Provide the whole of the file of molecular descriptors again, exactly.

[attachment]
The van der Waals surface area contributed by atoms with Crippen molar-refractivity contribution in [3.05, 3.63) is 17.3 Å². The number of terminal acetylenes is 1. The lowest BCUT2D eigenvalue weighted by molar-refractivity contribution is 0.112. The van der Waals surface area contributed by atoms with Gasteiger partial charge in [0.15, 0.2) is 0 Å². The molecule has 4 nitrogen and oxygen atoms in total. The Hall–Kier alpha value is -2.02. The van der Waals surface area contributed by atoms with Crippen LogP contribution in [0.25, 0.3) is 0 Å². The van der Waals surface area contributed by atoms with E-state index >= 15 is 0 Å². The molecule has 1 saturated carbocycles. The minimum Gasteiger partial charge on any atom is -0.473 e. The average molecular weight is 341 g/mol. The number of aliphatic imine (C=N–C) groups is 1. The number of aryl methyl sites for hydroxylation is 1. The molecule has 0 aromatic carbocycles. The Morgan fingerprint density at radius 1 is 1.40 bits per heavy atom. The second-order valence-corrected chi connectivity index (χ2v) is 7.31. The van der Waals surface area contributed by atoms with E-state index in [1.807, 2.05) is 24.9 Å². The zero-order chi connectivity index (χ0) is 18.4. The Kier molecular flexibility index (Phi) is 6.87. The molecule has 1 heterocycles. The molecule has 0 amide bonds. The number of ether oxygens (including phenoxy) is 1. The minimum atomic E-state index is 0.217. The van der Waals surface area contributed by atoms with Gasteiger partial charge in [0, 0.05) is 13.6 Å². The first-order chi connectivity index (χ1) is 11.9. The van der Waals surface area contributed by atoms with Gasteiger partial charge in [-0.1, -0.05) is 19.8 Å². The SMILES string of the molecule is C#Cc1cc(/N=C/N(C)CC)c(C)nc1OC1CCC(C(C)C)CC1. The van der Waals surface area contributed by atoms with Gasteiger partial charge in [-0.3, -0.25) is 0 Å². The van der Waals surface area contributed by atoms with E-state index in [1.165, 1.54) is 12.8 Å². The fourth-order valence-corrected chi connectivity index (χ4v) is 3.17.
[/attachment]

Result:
The van der Waals surface area contributed by atoms with Crippen molar-refractivity contribution in [3.05, 3.63) is 17.3 Å². The number of terminal acetylenes is 1. The lowest BCUT2D eigenvalue weighted by molar-refractivity contribution is 0.112. The van der Waals surface area contributed by atoms with Gasteiger partial charge in [0.15, 0.2) is 0 Å². The molecule has 4 nitrogen and oxygen atoms in total. The Hall–Kier alpha value is -2.02. The van der Waals surface area contributed by atoms with Crippen LogP contribution in [0.25, 0.3) is 0 Å². The van der Waals surface area contributed by atoms with E-state index >= 15 is 0 Å². The molecule has 1 saturated carbocycles. The minimum Gasteiger partial charge on any atom is -0.473 e. The average molecular weight is 341 g/mol. The number of aliphatic imine (C=N–C) groups is 1. The number of aryl methyl sites for hydroxylation is 1. The molecule has 0 aromatic carbocycles. The Morgan fingerprint density at radius 1 is 1.40 bits per heavy atom. The second-order valence-corrected chi connectivity index (χ2v) is 7.31. The van der Waals surface area contributed by atoms with E-state index in [1.807, 2.05) is 24.9 Å². The zero-order chi connectivity index (χ0) is 18.4. The Kier molecular flexibility index (Phi) is 6.87. The molecule has 1 heterocycles. The molecule has 0 amide bonds. The number of ether oxygens (including phenoxy) is 1. The minimum atomic E-state index is 0.217. The van der Waals surface area contributed by atoms with Gasteiger partial charge in [0, 0.05) is 13.6 Å². The first-order chi connectivity index (χ1) is 11.9. The van der Waals surface area contributed by atoms with Gasteiger partial charge in [-0.1, -0.05) is 19.8 Å². The SMILES string of the molecule is C#Cc1cc(/N=C/N(C)CC)c(C)nc1OC1CCC(C(C)C)CC1. The van der Waals surface area contributed by atoms with Gasteiger partial charge in [-0.3, -0.25) is 0 Å². The van der Waals surface area contributed by atoms with E-state index in [1.165, 1.54) is 12.8 Å². The fourth-order valence-corrected chi connectivity index (χ4v) is 3.17.